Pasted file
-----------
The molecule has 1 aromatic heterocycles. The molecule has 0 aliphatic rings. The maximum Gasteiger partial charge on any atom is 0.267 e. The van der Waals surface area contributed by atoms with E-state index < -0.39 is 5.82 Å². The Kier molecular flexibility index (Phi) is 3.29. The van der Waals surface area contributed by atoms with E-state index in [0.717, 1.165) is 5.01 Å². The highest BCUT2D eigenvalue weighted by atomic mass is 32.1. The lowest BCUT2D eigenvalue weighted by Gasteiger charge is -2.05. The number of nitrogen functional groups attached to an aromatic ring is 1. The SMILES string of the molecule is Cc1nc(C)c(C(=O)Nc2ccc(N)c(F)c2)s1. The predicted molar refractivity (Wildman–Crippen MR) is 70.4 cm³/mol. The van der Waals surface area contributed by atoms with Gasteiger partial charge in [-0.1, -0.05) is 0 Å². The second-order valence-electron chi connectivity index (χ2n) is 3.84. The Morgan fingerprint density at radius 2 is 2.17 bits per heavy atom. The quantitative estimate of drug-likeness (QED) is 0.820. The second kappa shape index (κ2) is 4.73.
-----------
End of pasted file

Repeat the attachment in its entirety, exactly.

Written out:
The molecule has 1 aromatic heterocycles. The molecule has 0 aliphatic rings. The maximum Gasteiger partial charge on any atom is 0.267 e. The van der Waals surface area contributed by atoms with E-state index < -0.39 is 5.82 Å². The Kier molecular flexibility index (Phi) is 3.29. The van der Waals surface area contributed by atoms with E-state index in [0.717, 1.165) is 5.01 Å². The highest BCUT2D eigenvalue weighted by atomic mass is 32.1. The lowest BCUT2D eigenvalue weighted by Gasteiger charge is -2.05. The number of nitrogen functional groups attached to an aromatic ring is 1. The SMILES string of the molecule is Cc1nc(C)c(C(=O)Nc2ccc(N)c(F)c2)s1. The predicted molar refractivity (Wildman–Crippen MR) is 70.4 cm³/mol. The van der Waals surface area contributed by atoms with Gasteiger partial charge in [-0.1, -0.05) is 0 Å². The second-order valence-electron chi connectivity index (χ2n) is 3.84. The Morgan fingerprint density at radius 2 is 2.17 bits per heavy atom. The quantitative estimate of drug-likeness (QED) is 0.820. The second kappa shape index (κ2) is 4.73.